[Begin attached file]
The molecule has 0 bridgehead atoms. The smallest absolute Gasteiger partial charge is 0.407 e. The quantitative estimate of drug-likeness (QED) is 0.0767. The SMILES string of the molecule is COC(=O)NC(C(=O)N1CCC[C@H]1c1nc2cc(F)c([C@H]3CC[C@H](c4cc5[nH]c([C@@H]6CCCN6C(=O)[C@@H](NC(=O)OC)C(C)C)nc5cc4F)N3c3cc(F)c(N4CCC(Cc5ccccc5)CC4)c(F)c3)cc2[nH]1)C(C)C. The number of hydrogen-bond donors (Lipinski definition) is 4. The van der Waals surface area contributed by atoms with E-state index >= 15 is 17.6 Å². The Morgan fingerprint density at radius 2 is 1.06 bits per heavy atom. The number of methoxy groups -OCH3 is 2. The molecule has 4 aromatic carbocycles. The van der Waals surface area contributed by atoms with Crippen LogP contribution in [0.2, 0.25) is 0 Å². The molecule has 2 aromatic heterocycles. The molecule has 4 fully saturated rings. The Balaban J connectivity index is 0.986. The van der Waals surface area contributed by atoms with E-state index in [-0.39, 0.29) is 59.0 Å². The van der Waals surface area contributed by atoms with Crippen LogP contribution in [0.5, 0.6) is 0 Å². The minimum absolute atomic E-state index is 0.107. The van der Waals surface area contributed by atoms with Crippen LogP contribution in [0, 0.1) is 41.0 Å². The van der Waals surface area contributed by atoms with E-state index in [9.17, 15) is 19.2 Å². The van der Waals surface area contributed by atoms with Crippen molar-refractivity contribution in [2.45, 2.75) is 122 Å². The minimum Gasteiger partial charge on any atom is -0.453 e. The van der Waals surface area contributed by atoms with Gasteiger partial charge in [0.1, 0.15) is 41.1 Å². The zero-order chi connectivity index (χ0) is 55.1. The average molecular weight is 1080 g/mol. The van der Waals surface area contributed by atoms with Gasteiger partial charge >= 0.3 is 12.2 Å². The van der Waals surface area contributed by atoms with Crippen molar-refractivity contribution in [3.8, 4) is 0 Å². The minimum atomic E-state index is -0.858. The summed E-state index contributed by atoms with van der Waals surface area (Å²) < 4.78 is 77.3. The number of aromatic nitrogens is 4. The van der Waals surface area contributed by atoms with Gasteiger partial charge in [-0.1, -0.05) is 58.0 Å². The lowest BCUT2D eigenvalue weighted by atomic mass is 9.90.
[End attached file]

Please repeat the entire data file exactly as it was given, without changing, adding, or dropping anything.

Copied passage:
The molecule has 0 bridgehead atoms. The smallest absolute Gasteiger partial charge is 0.407 e. The quantitative estimate of drug-likeness (QED) is 0.0767. The SMILES string of the molecule is COC(=O)NC(C(=O)N1CCC[C@H]1c1nc2cc(F)c([C@H]3CC[C@H](c4cc5[nH]c([C@@H]6CCCN6C(=O)[C@@H](NC(=O)OC)C(C)C)nc5cc4F)N3c3cc(F)c(N4CCC(Cc5ccccc5)CC4)c(F)c3)cc2[nH]1)C(C)C. The number of hydrogen-bond donors (Lipinski definition) is 4. The van der Waals surface area contributed by atoms with E-state index >= 15 is 17.6 Å². The Morgan fingerprint density at radius 2 is 1.06 bits per heavy atom. The number of methoxy groups -OCH3 is 2. The molecule has 4 aromatic carbocycles. The van der Waals surface area contributed by atoms with Crippen LogP contribution in [0.2, 0.25) is 0 Å². The molecule has 2 aromatic heterocycles. The molecule has 4 fully saturated rings. The Balaban J connectivity index is 0.986. The van der Waals surface area contributed by atoms with E-state index in [-0.39, 0.29) is 59.0 Å². The van der Waals surface area contributed by atoms with Crippen LogP contribution in [0.5, 0.6) is 0 Å². The minimum absolute atomic E-state index is 0.107. The van der Waals surface area contributed by atoms with Crippen LogP contribution in [0, 0.1) is 41.0 Å². The van der Waals surface area contributed by atoms with E-state index in [9.17, 15) is 19.2 Å². The van der Waals surface area contributed by atoms with Crippen molar-refractivity contribution in [2.45, 2.75) is 122 Å². The minimum Gasteiger partial charge on any atom is -0.453 e. The van der Waals surface area contributed by atoms with Gasteiger partial charge in [0.1, 0.15) is 41.1 Å². The zero-order chi connectivity index (χ0) is 55.1. The average molecular weight is 1080 g/mol. The van der Waals surface area contributed by atoms with Gasteiger partial charge >= 0.3 is 12.2 Å². The van der Waals surface area contributed by atoms with Crippen molar-refractivity contribution in [3.8, 4) is 0 Å². The minimum atomic E-state index is -0.858. The summed E-state index contributed by atoms with van der Waals surface area (Å²) < 4.78 is 77.3. The number of aromatic nitrogens is 4. The van der Waals surface area contributed by atoms with Gasteiger partial charge in [-0.1, -0.05) is 58.0 Å². The lowest BCUT2D eigenvalue weighted by atomic mass is 9.90.